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The embattled director of South Carolina’s juvenile justice agency has resigned, months after dozens of correctional officers and teachers walked off the job in protest over working conditions at a Columbia detention facility for juvenile offenders.
Freddie Pough, a former South Carolina Law Enforcement Division lieutenant who had led the Department of Juvenile Justice since 2017, informed the governor of his intention to resign Monday night.
Gov. Henry McMaster named Eden Hendrick to serve as SCDJJ acting director.
A formal nomination for Pough’s replacement still needs to take place. The appointment needs Senate approval.
McMaster had stood by the director in the face of intense pressure from lawmakers who called for his resignation following the April release of an audit that identified widespread staffing, training and security problems at the agency and which one lawmaker called a “damning indictment” of South Carolina’s juvenile justice system.
“I’m grateful for Mr. Pough’s five years of leadership at the Department of Juvenile Justice and his passion for the work of rehabilitating the young people who come under the supervision of the agency,” McMaster said. “We will immediately begin working to find the best possible person to lead the agency into the future.”
Pough defended his tenure at the Juvenile Justice Department and said the report cast an incomplete and often inaccurate picture of the agency, but has struggled to contain the damage wrought by the audit amid a series of headline-grabbing scandals.
After the audit’s release, Senate lawmakers formed a special subcommittee to examine it and subsequently penned a letter to S.C. Attorney General Alan Wilson imploring him to scour the report for evidence of criminal conduct.
The state Department of Administration and SLED also opened reviews of Juvenile Justice’s policies and procedures, at the request of the governor, and the state Department of Corrections has been working with Pough to revamp employee scheduling.
Lawmakers took Pough to task at the audit subcommittee hearings, during which he acknowledged he’d failed to report incidents of child abuse and neglect at the agency’s facilities to SLED or the Department of Social Services.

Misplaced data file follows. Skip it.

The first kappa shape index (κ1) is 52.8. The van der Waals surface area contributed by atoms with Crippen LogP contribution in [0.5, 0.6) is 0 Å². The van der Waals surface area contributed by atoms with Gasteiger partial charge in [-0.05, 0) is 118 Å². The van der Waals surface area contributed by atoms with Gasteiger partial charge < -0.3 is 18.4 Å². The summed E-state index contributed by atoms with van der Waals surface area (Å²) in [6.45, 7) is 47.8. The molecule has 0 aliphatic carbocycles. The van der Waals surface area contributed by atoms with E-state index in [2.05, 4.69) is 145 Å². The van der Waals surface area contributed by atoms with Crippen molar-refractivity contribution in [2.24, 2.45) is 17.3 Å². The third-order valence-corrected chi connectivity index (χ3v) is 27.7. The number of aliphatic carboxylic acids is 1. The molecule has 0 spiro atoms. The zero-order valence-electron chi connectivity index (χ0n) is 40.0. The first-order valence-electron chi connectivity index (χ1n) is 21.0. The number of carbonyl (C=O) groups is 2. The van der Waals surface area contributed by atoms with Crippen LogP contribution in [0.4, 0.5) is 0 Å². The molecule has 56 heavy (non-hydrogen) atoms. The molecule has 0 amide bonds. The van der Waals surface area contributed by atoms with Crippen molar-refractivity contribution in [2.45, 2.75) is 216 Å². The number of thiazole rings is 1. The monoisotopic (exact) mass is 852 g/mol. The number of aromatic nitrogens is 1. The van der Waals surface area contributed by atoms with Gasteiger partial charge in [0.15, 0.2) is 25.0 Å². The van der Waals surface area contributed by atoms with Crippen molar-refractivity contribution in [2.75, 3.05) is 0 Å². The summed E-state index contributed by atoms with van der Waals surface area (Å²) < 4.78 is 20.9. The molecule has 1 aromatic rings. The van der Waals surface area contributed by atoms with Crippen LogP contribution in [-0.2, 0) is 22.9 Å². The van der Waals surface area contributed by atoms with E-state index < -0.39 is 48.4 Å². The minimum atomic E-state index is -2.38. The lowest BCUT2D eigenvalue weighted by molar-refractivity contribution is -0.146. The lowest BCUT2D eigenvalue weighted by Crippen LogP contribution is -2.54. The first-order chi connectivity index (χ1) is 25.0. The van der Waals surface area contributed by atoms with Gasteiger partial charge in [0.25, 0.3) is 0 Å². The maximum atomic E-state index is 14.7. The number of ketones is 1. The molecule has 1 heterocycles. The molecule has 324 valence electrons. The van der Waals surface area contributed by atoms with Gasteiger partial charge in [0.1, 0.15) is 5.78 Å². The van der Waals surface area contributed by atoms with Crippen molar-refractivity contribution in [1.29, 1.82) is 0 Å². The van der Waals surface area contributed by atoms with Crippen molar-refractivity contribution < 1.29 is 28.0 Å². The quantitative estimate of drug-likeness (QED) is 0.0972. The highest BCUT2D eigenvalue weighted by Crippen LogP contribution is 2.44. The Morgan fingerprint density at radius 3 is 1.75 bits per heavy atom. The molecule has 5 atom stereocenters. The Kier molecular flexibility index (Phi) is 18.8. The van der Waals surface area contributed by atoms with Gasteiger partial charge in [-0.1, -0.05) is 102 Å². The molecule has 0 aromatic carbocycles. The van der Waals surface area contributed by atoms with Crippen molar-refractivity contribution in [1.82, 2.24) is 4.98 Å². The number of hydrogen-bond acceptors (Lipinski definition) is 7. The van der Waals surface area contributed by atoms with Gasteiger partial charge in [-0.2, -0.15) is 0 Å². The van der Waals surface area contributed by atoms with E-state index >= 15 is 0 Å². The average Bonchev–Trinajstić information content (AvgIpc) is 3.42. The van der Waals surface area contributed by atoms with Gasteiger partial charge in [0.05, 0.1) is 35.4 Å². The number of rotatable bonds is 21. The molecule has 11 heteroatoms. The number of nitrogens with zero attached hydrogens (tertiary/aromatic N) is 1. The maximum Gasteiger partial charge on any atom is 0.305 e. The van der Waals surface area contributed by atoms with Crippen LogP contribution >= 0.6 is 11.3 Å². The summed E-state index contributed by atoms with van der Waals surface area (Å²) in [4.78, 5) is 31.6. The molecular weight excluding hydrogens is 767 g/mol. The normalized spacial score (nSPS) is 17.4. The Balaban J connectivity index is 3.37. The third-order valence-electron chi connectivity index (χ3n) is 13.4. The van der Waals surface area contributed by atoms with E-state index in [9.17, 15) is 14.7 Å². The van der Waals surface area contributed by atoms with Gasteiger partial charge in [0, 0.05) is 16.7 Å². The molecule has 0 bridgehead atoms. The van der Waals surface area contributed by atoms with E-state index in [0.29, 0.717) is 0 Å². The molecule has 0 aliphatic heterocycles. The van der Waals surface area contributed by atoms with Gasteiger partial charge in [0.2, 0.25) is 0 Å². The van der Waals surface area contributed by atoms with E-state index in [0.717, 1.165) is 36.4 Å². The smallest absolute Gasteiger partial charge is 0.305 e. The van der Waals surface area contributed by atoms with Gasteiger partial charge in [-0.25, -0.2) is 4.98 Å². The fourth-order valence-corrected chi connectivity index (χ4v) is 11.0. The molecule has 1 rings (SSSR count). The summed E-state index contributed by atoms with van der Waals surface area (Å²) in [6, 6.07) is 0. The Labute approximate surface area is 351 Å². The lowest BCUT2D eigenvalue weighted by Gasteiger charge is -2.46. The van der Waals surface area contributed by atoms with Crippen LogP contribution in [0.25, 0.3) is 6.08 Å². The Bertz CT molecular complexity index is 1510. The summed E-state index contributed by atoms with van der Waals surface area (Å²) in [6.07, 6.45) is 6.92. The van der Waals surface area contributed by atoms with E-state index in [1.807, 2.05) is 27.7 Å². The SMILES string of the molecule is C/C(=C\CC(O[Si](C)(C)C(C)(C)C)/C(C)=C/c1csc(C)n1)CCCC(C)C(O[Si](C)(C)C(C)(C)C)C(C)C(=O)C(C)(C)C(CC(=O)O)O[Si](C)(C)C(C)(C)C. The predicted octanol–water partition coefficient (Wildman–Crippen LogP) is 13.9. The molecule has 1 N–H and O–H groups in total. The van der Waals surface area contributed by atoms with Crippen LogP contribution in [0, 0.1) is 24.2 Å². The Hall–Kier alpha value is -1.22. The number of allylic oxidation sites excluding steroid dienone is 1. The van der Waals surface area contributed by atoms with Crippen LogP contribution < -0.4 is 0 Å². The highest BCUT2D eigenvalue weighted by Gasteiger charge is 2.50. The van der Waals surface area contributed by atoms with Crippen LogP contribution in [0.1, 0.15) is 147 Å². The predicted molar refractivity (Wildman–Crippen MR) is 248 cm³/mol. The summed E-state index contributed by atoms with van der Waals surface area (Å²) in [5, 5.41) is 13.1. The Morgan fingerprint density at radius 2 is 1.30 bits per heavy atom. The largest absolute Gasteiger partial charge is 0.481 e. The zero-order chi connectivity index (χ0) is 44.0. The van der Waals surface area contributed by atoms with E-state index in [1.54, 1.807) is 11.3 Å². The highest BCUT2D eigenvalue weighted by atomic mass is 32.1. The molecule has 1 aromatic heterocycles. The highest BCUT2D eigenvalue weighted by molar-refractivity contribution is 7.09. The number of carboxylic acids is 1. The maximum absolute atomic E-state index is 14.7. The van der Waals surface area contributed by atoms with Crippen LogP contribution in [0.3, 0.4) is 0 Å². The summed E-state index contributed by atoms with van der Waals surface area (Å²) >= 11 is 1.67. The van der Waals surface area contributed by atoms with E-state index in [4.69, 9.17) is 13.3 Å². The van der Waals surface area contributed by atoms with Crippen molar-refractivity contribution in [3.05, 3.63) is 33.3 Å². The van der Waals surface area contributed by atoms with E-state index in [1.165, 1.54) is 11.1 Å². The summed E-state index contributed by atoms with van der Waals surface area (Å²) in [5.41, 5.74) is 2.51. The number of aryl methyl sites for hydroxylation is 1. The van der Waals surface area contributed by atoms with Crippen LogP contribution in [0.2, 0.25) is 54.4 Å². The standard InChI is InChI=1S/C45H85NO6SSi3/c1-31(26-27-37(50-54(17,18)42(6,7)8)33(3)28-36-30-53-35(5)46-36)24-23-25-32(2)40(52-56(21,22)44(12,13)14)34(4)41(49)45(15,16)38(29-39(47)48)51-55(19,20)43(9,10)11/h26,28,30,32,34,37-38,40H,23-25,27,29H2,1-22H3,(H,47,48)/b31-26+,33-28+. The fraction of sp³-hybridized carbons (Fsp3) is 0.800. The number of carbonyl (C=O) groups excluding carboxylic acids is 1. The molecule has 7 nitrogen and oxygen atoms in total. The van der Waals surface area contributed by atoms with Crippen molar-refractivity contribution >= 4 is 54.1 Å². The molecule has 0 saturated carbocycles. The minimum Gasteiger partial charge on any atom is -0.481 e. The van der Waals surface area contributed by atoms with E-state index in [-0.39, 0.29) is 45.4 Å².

“Do you understand what you’re doing is a crime? Do you understand that?” Sen. Dick Harpootlian, D-Richland, hectored the director after he admitted not reporting a 16-year-old detainee’s recent suicide attempt.
Pough told Harpootlian, a former prosecutor, he had not known he was required to do so. Nearly two weeks after the hearing, Pough issued a statement asserting the agency had complied with the law and was not required to report such incidents to SLED or DSS because it investigates them internally.
Employee discontent over working conditions at the agency’s Broad River Road Complex boiled over in early June when workers walked off the job to protest what they said was inhumane treatment.
Juvenile correctional officers were routinely being forced to work 24-hour shifts, or longer, without breaks because the department was so short-staffed, workers alleged.
The lack of staffing not only depleted correctional officers and slowed their response times, but also left them vulnerable to assaults by juveniles, they said.
Officers said numerous employees had taken leave due to injuries suffered on the job and some had quit after reaching a breaking point.
Jeremy Lee, a welding instructor at DJJ’s Birchwhood High School, called on SLED or the federal government to take over the facility because he said employees could no longer do their jobs.
Pough, who also has been criticized for his alleged failure to take as active a role at the detention complex as his predecessors, spoke with employees after the walkout and acknowledged that significant improvements were needed at the agency.
During a Senate hearing the following week, disgruntled current and former DJJ employees aired a deluge of complaints about Pough’s leadership and the state of the agency.
The director testified that he’d made significant progress since taking over the department and said he’d been working tirelessly to address employee’s staffing concerns. In the wake of the walkout, the agency secured temporary staffing assistance from the Department of Corrections and was working with a private staffing company to bring on 10 more officers, Pough said.
“I’m committed to this because I believe we’re doing great work. I believe that we’re on the cusp of making this change,” he told lawmakers. “I believe that we’ve partnered with the right people to bring about the desired results for this committee and for the state.”
His resignation marks the second time in four years the state’s Juvenile Justice chief has been brought down by a legislative audit that exposed problems at the agency.
In 2017, then-Director Sylvia Murray resigned just one day after the release of a critical Legislative Audit Council report.
Pough, who at the time was serving as the agency’s inspector general, was appointed interim director and later confirmed as director the following year.
This is a developing story. Check back for updates.